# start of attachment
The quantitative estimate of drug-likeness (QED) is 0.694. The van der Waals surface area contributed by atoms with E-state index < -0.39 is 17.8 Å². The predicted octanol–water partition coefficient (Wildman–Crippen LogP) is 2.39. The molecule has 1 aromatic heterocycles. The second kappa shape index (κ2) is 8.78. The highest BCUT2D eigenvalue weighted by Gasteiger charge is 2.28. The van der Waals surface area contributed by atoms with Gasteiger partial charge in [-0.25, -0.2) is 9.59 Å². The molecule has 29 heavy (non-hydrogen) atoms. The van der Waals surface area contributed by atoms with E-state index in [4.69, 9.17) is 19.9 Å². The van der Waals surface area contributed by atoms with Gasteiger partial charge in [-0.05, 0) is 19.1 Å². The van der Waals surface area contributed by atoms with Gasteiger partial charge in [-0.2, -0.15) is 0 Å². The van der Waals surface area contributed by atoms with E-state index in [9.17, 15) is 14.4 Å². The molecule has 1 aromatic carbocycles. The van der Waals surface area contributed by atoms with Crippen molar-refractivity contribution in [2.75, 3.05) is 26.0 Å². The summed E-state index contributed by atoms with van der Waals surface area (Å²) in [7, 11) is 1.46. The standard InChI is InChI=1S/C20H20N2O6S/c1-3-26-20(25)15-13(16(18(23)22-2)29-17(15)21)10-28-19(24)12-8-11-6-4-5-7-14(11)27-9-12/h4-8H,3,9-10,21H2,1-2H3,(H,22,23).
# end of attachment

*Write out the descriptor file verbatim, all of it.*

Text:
The quantitative estimate of drug-likeness (QED) is 0.694. The van der Waals surface area contributed by atoms with E-state index < -0.39 is 17.8 Å². The predicted octanol–water partition coefficient (Wildman–Crippen LogP) is 2.39. The molecule has 1 aromatic heterocycles. The second kappa shape index (κ2) is 8.78. The highest BCUT2D eigenvalue weighted by Gasteiger charge is 2.28. The van der Waals surface area contributed by atoms with Gasteiger partial charge in [-0.25, -0.2) is 9.59 Å². The molecule has 29 heavy (non-hydrogen) atoms. The van der Waals surface area contributed by atoms with E-state index in [4.69, 9.17) is 19.9 Å². The van der Waals surface area contributed by atoms with Gasteiger partial charge in [-0.05, 0) is 19.1 Å². The van der Waals surface area contributed by atoms with Gasteiger partial charge in [-0.2, -0.15) is 0 Å². The van der Waals surface area contributed by atoms with E-state index in [9.17, 15) is 14.4 Å². The molecule has 1 aromatic carbocycles. The van der Waals surface area contributed by atoms with Crippen molar-refractivity contribution in [2.75, 3.05) is 26.0 Å². The summed E-state index contributed by atoms with van der Waals surface area (Å²) in [7, 11) is 1.46. The standard InChI is InChI=1S/C20H20N2O6S/c1-3-26-20(25)15-13(16(18(23)22-2)29-17(15)21)10-28-19(24)12-8-11-6-4-5-7-14(11)27-9-12/h4-8H,3,9-10,21H2,1-2H3,(H,22,23).